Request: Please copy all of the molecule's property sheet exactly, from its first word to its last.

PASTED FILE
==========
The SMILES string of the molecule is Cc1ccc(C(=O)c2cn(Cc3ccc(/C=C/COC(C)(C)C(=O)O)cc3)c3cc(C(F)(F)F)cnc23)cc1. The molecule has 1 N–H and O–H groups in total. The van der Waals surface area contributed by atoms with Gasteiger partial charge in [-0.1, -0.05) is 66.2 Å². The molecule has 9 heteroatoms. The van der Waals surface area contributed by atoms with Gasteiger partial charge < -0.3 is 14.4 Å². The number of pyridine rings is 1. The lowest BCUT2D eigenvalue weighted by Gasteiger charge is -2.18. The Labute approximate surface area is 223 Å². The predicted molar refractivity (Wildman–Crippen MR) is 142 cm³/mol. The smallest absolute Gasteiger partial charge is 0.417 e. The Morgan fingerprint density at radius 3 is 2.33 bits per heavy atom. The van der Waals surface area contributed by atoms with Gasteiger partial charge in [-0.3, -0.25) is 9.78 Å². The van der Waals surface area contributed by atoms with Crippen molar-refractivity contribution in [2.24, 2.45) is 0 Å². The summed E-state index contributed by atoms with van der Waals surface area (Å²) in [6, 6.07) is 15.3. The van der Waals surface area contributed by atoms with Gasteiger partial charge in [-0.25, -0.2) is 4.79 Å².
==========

The SMILES string of the molecule is Cc1ccc(C(=O)c2cn(Cc3ccc(/C=C/COC(C)(C)C(=O)O)cc3)c3cc(C(F)(F)F)cnc23)cc1. The molecule has 1 N–H and O–H groups in total. The van der Waals surface area contributed by atoms with Gasteiger partial charge in [-0.1, -0.05) is 66.2 Å². The molecule has 9 heteroatoms. The van der Waals surface area contributed by atoms with Gasteiger partial charge < -0.3 is 14.4 Å². The number of pyridine rings is 1. The lowest BCUT2D eigenvalue weighted by Gasteiger charge is -2.18. The Labute approximate surface area is 223 Å². The predicted molar refractivity (Wildman–Crippen MR) is 142 cm³/mol. The smallest absolute Gasteiger partial charge is 0.417 e. The Morgan fingerprint density at radius 3 is 2.33 bits per heavy atom. The van der Waals surface area contributed by atoms with Gasteiger partial charge in [-0.3, -0.25) is 9.78 Å². The van der Waals surface area contributed by atoms with Crippen molar-refractivity contribution in [2.24, 2.45) is 0 Å². The summed E-state index contributed by atoms with van der Waals surface area (Å²) in [6, 6.07) is 15.3. The van der Waals surface area contributed by atoms with Gasteiger partial charge in [-0.25, -0.2) is 4.79 Å².